Williamsv.Petroleum Helicopters, Inc.

Court of Appeal of Louisiana, Third CircuitJun 26, 1970
234 So. 2d 522 (La. Ct. App. 1970)

No. 3032.

April 23, 1970. Rehearing Denied May 13, 1970. Writ Refused June 26, 1970.

APPEAL FROM FIFTEENTH JUDICIAL DISTRICT COURT, LAFAYETTE PARISH, CHARLES T. EVERETT, J.

Dan A. Spencer, and James E. Franklin, Jr., Shreveport, for plaintiff-appellant.

Carl J. Schumacker, Jr., New Orleans, for defendant-appellee.

Before TATE, FRUGÉ, and HOOD, JJ.


This action arose as the result of the death of Daniel W. Davis in a helicopter crash in Leland, Mississippi, on October 20, 1966. The deceased, his survivors, and the defendant Petroleum Helicopters, Inc., were all domiciled in Louisiana at the time of the accident. Plaintiff, the succession representative of the deceased, brought the action in Lafayette Parish and was awarded $122,051.18 in damages plus 6% interest from the date of the judgment. Plaintiff appeals from that judgment.

The only issue on appeal is whether or not the trial court's award for interest was proper. It is clear and both parties agree that, since the accident occurred in Mississippi and the action was brought in Louisiana, the trial court's application of Mississippi substantive law and Louisiana procedural law was correct under Louisiana conflicts of law rules. Nicholson v. Atlas Assurance Corp., 156 So.2d 245 (La.App. 4th Cir. 1963), certiorari denied 245 La. 461, 158 So.2d 612 (1963).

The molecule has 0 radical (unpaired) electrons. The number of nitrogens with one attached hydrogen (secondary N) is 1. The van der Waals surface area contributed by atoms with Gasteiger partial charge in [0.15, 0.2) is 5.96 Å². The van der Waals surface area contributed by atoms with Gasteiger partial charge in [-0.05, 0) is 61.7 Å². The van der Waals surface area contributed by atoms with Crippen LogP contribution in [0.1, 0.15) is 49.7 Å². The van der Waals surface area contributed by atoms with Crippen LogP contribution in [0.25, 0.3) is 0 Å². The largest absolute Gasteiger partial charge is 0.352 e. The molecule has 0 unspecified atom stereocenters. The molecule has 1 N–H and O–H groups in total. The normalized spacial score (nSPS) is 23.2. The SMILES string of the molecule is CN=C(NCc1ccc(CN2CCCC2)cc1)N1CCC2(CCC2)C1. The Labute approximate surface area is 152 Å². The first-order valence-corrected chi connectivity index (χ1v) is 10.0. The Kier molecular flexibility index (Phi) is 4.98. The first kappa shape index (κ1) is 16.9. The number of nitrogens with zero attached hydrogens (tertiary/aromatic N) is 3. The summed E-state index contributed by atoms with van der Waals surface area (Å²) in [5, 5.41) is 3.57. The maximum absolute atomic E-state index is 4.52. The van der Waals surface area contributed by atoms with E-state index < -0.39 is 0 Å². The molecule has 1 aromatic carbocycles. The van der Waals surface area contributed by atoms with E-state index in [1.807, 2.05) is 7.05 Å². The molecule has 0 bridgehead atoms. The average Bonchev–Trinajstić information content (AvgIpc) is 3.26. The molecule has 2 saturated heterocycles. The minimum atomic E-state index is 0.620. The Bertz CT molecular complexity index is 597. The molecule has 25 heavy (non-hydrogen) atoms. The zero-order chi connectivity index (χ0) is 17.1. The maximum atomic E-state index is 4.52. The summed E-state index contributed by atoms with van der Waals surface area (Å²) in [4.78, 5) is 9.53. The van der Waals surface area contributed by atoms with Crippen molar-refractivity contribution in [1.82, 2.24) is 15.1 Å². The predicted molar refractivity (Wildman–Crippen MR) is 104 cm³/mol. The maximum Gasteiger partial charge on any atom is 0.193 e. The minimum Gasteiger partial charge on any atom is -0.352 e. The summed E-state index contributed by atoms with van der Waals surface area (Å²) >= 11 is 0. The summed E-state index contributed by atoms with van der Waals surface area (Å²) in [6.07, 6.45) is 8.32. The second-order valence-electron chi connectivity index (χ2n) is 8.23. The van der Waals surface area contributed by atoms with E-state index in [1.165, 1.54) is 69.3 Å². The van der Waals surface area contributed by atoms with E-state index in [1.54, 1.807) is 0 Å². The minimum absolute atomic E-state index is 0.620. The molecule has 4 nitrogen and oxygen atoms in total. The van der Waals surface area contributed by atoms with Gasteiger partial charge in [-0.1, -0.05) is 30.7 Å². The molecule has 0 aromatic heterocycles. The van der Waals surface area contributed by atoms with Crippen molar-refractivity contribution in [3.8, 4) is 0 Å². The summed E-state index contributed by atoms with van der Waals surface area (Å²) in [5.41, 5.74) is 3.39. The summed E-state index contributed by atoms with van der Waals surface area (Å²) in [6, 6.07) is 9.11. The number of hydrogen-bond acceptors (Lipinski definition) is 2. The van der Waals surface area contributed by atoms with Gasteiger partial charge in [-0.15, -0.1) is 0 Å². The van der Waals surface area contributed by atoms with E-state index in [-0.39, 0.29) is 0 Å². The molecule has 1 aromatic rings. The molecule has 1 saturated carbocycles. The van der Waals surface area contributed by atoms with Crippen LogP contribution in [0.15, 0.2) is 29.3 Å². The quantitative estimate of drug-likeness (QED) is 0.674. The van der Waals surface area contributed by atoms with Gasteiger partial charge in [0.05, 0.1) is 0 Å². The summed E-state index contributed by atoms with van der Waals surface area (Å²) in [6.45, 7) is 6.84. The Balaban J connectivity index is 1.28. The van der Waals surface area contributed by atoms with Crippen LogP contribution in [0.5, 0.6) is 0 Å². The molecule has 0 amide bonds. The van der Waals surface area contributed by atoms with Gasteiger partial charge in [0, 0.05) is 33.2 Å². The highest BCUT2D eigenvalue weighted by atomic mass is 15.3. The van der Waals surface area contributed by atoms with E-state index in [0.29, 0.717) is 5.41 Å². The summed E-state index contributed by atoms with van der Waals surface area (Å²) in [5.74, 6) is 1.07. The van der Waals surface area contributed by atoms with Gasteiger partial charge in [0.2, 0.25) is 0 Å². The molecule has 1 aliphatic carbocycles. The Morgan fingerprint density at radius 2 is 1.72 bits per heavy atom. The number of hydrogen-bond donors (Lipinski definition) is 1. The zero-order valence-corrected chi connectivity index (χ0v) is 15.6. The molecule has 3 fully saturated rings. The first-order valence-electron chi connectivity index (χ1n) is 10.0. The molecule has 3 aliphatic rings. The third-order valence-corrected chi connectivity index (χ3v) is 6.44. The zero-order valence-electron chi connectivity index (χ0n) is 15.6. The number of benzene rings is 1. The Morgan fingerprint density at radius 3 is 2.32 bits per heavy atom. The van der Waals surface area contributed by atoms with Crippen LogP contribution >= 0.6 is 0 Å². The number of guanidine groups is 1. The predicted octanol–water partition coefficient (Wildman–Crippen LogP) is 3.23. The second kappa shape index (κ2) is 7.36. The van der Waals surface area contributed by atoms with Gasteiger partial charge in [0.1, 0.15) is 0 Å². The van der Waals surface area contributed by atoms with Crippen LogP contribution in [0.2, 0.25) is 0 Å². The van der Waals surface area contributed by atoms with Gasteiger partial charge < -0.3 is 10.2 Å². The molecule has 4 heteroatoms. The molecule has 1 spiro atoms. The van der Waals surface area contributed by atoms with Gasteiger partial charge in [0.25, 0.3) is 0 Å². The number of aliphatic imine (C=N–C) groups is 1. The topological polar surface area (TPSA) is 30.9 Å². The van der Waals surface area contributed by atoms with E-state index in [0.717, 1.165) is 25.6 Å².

Plaintiff-appellant contends, however, that the trial court erred in applying Mississippi law concerning pre-judgment interest rather than Louisiana law. It is conceded that Mississippi law allows 6% interest on a judgment from the date of the judgment. See Illinois Central Railroad Company v. Nelson, 245 Miss. 395, 148 So.2d 712 (1963); Thomas v. State for Use of Thorp Finance Corp., 251 Miss. 648, 171 So.2d 303 (1965). Louisiana, on the other hand, allows 5% interest on tort actions from the date of judicial demand. Louisiana Civil Code Article 1938; Code of Civil Procedure Article 1921; Louisiana Revised Statute 13:4203; Davis v. LeBlanc, 149 So.2d 252 (La.App. 3d Cir. 1963).

Therefore, this is a conflicts question: Whether under Louisiana conflicts laws legal interest is "substantive" and governed by the lex loci delicti, or whether it is "procedural" and governed by the law of the forum.

Plaintiff-appellant contends that Louisiana statutes concerning legal interest are found in our procedural laws and therefore are not substantive. Louisiana Code of Civil Procedure Article 1921 is as follows:

"The court shall award interest in the judgment as prayed for or as provided by law."

Official Revision Comment (b) to that article is as follows: